Bird by Noy Holland (Counterpoint) – In her powerful debut novel, Holland (What Begins with Bird) tells the story of Bird, a mother and wife who, over the course of an innocuous weekday, reminisces about her drug-fueled spell with Mickey, a past flame, after a telephone call from an old friend, Suzie, tips her off to his latest escapades. Alternating between past and present, Bird mentally slips into her former life—a time of squatting in rundown buildings, risky sex, suffering a miscarriage, traveling cross-country, and encountering odd characters—as her contemporary self watches her son board the school bus and, later, soaks in the tub with her infant daughter, in Bird’s rural home in a vague Northeast setting. Telephone conversations with Suzie, who is embracing the wild existence Bird abandoned, bridge the eventually blurring time lines and result in a surreal journey. Holland crafts a deceptive narrative, one that on the surface appears to chronicle the dreariness of domesticity, yet ultimately transforms itself into a densely layered tale of lust and ache, filled with touches of the bizarre. A fascinating novel.
Ball by Tara Ison (Soft Skull) – The synthetic blond, the berserk lover, the horny teenager—Ison delves into the minds of these characters and others in this captivating and disturbing collection of stories: think Mary Gaitskill or Miranda July, but more demented. Ison writes about sex as the undercurrent of all adult life. Past abuse, current relationships, future encounters—none dispel the magnetic tug of human sexual attraction. The erratic narrator of the title story is just as annoyed by her dog’s obsession with playing ball as her boyfriend Eric is annoyed by her obsession with the dog. Eric breaks up with her, but she can’t break up with the dog. Or can she? In “Fish,” the main character waits for her dreaded uncle to die so that she can quietly feed his remains to the fish at a botanical gardens. Another story dramatizes the wig shopping one friend must do for her friend dying of cancer. The resentment between the friend builds to a startling climax with a pair of tweezers. These stories may shock but they also provoke, with many leading to an unexpected, and not always happy, ending.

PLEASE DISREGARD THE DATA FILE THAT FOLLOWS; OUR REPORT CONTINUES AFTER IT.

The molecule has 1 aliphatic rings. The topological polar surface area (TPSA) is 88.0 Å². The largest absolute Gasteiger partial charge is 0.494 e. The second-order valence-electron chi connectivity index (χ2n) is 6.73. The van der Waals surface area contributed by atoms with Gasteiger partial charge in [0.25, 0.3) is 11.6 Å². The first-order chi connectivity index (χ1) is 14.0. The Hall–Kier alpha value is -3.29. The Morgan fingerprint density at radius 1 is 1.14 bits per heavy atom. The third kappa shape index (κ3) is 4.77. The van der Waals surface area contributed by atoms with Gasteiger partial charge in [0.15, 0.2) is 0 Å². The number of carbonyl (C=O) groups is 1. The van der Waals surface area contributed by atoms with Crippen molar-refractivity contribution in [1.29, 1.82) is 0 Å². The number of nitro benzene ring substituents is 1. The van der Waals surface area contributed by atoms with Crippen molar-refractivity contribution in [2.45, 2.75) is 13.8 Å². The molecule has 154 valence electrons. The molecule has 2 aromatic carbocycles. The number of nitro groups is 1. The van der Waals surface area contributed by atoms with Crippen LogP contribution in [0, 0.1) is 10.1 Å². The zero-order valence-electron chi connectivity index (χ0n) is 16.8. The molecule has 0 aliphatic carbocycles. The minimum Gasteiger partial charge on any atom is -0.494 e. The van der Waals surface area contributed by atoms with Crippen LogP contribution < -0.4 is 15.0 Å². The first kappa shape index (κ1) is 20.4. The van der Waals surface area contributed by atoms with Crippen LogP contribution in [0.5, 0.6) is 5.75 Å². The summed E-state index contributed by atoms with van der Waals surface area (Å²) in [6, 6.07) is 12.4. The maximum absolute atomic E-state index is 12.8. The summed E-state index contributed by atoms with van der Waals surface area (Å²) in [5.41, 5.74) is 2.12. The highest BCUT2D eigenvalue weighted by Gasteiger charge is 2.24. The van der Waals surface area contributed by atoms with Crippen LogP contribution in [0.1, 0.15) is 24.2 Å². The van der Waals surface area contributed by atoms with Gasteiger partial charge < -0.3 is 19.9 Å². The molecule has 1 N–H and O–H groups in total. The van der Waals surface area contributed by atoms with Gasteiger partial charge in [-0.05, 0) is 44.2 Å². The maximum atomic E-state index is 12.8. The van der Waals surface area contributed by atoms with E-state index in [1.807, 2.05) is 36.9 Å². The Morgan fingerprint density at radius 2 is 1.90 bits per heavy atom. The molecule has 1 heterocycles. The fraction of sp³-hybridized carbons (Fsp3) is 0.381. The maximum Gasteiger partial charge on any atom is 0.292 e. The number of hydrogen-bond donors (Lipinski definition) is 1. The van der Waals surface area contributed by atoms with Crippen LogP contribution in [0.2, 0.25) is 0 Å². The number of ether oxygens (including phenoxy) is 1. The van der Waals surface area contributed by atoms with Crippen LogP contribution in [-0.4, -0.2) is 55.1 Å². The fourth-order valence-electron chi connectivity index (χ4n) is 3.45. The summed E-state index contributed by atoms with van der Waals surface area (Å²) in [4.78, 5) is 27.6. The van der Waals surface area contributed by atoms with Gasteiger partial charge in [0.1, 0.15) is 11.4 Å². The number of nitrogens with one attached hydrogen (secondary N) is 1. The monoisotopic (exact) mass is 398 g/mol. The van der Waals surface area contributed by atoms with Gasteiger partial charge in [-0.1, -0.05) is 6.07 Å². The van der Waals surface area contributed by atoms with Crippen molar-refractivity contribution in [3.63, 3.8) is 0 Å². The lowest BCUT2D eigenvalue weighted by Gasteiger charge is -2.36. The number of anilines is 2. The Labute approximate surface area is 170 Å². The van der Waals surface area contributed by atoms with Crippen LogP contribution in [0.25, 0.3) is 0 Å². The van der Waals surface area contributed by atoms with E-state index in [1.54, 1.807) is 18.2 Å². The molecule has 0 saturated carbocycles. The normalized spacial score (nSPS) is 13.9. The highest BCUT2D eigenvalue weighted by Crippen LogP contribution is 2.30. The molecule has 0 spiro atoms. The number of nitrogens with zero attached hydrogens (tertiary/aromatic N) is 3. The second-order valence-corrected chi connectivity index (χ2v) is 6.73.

“For me Gordon, and my first idea of myself as a writer, began at Columbia, amid student protests against investments in South Africa—shouting outside the window, leaves coming down, a hallway bright as a hospital. When I got to the head of the receiving line, Gordon asked me one question: Why are you here?” Lithub run’s Bird author Noy Holland‘s essay on her mentor Gordon Lish.
November 5, 2015
I first knew about Gordon Lish from an article Amy Hempel wrote for, I think, Vanity Fair, a piece called “Captain Fiction.” I was fresh out of college and working an entry-level job at Esquire, bussing tables downtown at night. I had written a story or two, didn’t know much but knew enough to feel invited by the lavish, heated, exalted way Gordon spoke about fiction—really about being alive. I went straightaway to Columbia and stood in the receiving line dumbly, unsure of myself, waiting my turn for the interview.
I don’t know if Gordon was wearing his jumpsuit back then, with the tail of his belt hanging loose, and brogans, and his many-feathered hat—I think this rig came later. Mark Richard came later, who sat on the heating vent, and Diane Williams, and Will Eno—years later. This gets to be a long time and a lot of people ago—late 1980s, early 90s—Sam Michel, Dawn Raffel, Michael Kimball, Yannick Murphy; Amy Hempel, Jason Schwartz, Lily Tuck, Ann Pyne; Ben Marcus and Peter Christopher and Victoria Redel and Richard Blanchard—to say nothing of so many others, stellar at the time, who turned to photography, welding, I don’t know, wrote for a time and quit.
For me Gordon, and my first idea of myself as a writer, began at Columbia, amid student protests against investments in South Africa—shouting outside the window, leaves coming down, a hallway bright as a hospital. When I got to the head of the receiving line, Gordon asked me one question: Why are you here?
It was just awful—dreadful—the story I’d sent him. There wasn’t a sentence in it he could stand to read but one. (He read the sentence aloud. I’ve forgotten it, a shame: I owe that sentence my seat at the table.)